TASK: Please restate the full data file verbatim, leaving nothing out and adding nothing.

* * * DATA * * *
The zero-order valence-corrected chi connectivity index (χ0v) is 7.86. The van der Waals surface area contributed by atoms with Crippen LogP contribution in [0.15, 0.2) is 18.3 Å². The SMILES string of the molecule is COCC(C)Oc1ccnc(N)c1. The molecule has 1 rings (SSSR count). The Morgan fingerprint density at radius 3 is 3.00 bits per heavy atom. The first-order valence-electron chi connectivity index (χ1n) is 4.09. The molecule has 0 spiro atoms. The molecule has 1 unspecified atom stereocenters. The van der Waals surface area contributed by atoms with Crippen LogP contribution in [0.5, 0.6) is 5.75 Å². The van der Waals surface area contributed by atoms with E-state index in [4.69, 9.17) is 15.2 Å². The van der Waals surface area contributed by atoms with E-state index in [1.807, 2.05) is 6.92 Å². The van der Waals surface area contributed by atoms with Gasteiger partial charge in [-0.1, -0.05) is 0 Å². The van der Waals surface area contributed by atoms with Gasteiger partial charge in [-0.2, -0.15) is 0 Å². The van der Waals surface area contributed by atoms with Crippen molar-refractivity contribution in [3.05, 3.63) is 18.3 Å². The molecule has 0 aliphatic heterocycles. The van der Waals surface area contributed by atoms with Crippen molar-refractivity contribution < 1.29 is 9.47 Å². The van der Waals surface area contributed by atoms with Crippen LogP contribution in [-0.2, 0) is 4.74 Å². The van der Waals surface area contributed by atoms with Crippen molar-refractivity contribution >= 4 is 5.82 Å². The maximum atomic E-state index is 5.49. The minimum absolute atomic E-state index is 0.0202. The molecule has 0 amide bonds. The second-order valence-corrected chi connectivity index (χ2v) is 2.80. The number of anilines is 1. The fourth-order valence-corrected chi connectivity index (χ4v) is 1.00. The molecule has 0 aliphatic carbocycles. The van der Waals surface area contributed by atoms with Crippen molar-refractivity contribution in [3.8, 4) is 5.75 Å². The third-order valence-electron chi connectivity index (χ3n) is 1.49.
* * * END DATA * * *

The zero-order valence-corrected chi connectivity index (χ0v) is 7.86. The van der Waals surface area contributed by atoms with Crippen LogP contribution in [0.15, 0.2) is 18.3 Å². The SMILES string of the molecule is COCC(C)Oc1ccnc(N)c1. The molecule has 1 rings (SSSR count). The Morgan fingerprint density at radius 3 is 3.00 bits per heavy atom. The first-order valence-electron chi connectivity index (χ1n) is 4.09. The molecule has 0 spiro atoms. The molecule has 1 unspecified atom stereocenters. The van der Waals surface area contributed by atoms with Crippen LogP contribution in [0.5, 0.6) is 5.75 Å². The van der Waals surface area contributed by atoms with E-state index in [4.69, 9.17) is 15.2 Å². The van der Waals surface area contributed by atoms with E-state index in [1.807, 2.05) is 6.92 Å². The van der Waals surface area contributed by atoms with Gasteiger partial charge in [-0.1, -0.05) is 0 Å². The van der Waals surface area contributed by atoms with Gasteiger partial charge in [-0.2, -0.15) is 0 Å². The van der Waals surface area contributed by atoms with Crippen molar-refractivity contribution in [3.05, 3.63) is 18.3 Å². The molecule has 0 aliphatic heterocycles. The van der Waals surface area contributed by atoms with Crippen molar-refractivity contribution < 1.29 is 9.47 Å². The van der Waals surface area contributed by atoms with Crippen LogP contribution in [-0.2, 0) is 4.74 Å². The van der Waals surface area contributed by atoms with Crippen molar-refractivity contribution >= 4 is 5.82 Å². The maximum atomic E-state index is 5.49. The minimum absolute atomic E-state index is 0.0202. The molecule has 0 amide bonds. The second-order valence-corrected chi connectivity index (χ2v) is 2.80. The number of anilines is 1. The fourth-order valence-corrected chi connectivity index (χ4v) is 1.00. The molecule has 0 aliphatic carbocycles. The van der Waals surface area contributed by atoms with Crippen molar-refractivity contribution in [3.8, 4) is 5.75 Å². The third-order valence-electron chi connectivity index (χ3n) is 1.49.